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Caritas: The situation in Ukraine is “sometimes not visible”

2015-07-21

Since early 2014, Ukraine has been in a nearly constant state of unrest. The president was ousted following major protests, and a new government was installed.

However, Ukraine has not fared well since then. Ten-thousand people were displaced after the Russian annexation of Crimea, and things only grew worse when the war in eastern Ukraine began.

Today, there are about 1.2 million people who have had to leave their homes because of violence in the European country. Caritas Ukraine is doing what it can to help.

ANDRIY WASKOVYCH
President, Caritas Ukraine
"We are giving shelter to the people. We are distributing food to people. We are distributing clothes to people and medicine to people, just to give them the possibility to survive. This was very important, especially during the winter time.”

Hundreds of thousands of children in the country have witnessed terrible violence and urgently need psychological care to help them cope. 

PETRO MATIASZEK
Caritas Ukraine
"Well, a lot of the children who have been displaced, a large number of those, have actually seen horrific violence first-hand. And therefore when they are resettled in new locations around Ukraine, that psychological trauma obviously follows them.”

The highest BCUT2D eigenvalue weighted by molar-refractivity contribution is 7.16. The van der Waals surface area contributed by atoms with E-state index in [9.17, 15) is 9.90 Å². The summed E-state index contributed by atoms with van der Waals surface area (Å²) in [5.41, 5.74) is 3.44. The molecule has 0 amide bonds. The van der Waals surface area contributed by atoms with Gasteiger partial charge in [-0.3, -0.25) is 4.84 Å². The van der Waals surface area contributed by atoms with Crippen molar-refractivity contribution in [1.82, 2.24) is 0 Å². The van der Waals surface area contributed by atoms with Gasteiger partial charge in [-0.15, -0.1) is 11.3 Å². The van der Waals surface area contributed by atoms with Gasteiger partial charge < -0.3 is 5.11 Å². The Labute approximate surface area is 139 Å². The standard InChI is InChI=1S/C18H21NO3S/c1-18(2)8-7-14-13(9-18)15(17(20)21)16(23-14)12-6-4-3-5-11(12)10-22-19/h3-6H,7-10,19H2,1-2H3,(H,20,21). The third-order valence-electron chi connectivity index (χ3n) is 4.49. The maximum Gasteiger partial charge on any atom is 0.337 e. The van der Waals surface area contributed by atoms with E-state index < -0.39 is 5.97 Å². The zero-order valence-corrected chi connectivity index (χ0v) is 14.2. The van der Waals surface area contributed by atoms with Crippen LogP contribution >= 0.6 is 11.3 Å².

Despite the tragedy, members of Caritas Ukraine said that they were proud of the Ukrainian people. They have a profound desire to be self-sufficient and overcome their problems.

PETRO MATIASZEK
Caritas Ukraine
"Ukrainians have a strong sense of taking care of themselves, since there is a very deep cynicism about what government should provide them with or what government even wants to provide them with. So therefore many Ukrainians grow their own food to supplement that which they can purchase in the marketplace. There's also been a large wave of volunteerism that has been expressed over the past year. So there's a high capacity to cope.”

The organization's greatest fear is that the international community may forget about Ukraine. While the people there are helping each other, they still need support to lift themselves out of the terrible conditions that the war has wrought.

ANDRIY WASKOVYCH
President, Caritas Ukraine
"For us, it's very important that people see this situation in Ukraine. That people see that Ukraine suffers from a big humanitarian crisis. And this crisis is sometimes not visible.”

A ceasefire agreement was signed in February, but violence continues. And so long as the country is torn apart by war, Caritas Ukraine will be urgently needed. 


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